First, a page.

In the 7th and early 8th centuries, Islam expanded from its spiritual origins in southwest Arabia to rule over regions such as Andalusia, the Maghrib, Egypt and Mesopotamia, all with ancient cultural traditions. Through the Arabic language, the Qur’an, and the Muslim faith, this vast geographical region was united. Traditional Arab passion for language focused on the written word and on books through its strict focus on the Qur’an. The art of the manuscript brought together the skills of paper-makers, binders, illuminators, calligraphers, and painters. Manuscript patronage on the part of the sultans symbolized power and ability.15
Calligraphy--beautiful writing-- continued to be the region’s most distinctive art. It grew directly from the importance of the Qur’an. Because the Qur’an was the revered word of God, it was to be written in the most elegant and beautiful script possible. As well as being beautiful, the writing style needed to be very clear, so that none of the words would be misread. From the Arab script developed dozens of major writing styles. Scriptures such as the Qur’an and the Hadith were never illustrated with images of human or animal figures, but were beautifully illustrated with abstract geometric and vegetal designs. Later, books with secular content, such as literature, history or scientific ideas, were often figurally illustrated, and the early 11th century began the tradition of the illustrated Islamic manuscript.16
Educated Muslims were expected to have good handwriting. However, to become a calligrapher, years of study were required. Women as well as men could become calligraphers. One of the Prophet’s wives was known for her elegant writing. Later, women of royalty as well as slave women and scribes would become famous as master calligraphers.17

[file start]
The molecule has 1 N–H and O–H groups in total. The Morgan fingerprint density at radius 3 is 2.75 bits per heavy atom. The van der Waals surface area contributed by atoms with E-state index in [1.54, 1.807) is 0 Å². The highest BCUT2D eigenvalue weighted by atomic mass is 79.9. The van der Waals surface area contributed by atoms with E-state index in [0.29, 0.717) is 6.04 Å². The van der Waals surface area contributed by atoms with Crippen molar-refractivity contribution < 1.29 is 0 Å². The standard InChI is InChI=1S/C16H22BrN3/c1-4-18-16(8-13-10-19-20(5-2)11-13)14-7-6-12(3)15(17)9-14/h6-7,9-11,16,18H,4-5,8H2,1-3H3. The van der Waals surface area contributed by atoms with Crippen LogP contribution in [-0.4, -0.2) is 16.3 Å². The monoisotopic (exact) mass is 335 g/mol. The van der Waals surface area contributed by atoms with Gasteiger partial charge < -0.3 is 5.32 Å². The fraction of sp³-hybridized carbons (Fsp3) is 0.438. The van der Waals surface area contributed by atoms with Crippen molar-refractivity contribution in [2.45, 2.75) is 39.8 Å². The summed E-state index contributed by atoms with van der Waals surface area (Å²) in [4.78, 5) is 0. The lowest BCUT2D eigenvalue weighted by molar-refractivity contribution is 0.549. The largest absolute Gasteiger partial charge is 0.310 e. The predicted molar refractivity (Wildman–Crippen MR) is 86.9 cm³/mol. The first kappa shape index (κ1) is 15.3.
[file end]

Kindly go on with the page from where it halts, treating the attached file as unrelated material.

Calligraphy was used to decorate mosques, usually with lines from the Qur’an. The use of calligraphy extended to decoration on all kinds of objects. Lines of poetry would be inscribed on a cup or around the edge of a bowl or on the blade of a sword.18 Passages from the Qur’an or other writings were woven into the borders of the fine fabrics and the carpets of the time. As time went on, the writing became very stylized and purely decorative, rather than intended to be read.
Illuminated Tughras from Turkey
Calligraphy was a highly respected art in Turkey. Whenever the sultan issued a written decree, his monogram, the
appeared at the head of the document. The Tughra was a complex design derived from the letters in his name or signature. It was developed by skilled calligraphers as the sultan’s symbol of authority. This monogram was always a masterpiece of calligraphy, elegantly illuminated, which means elaborately decorated, usually with vine and flower scrolls.
A famous illuminated tughra was that of Sultan Suleyman I, who ruled in Turkey in the 1500s. The Ottoman Dynasty was under his rule from 1520-1566. He is sometimes called Suleyman the Magnificent, in part because under his patronage, thousands of books, paintings, and objects of art were created.19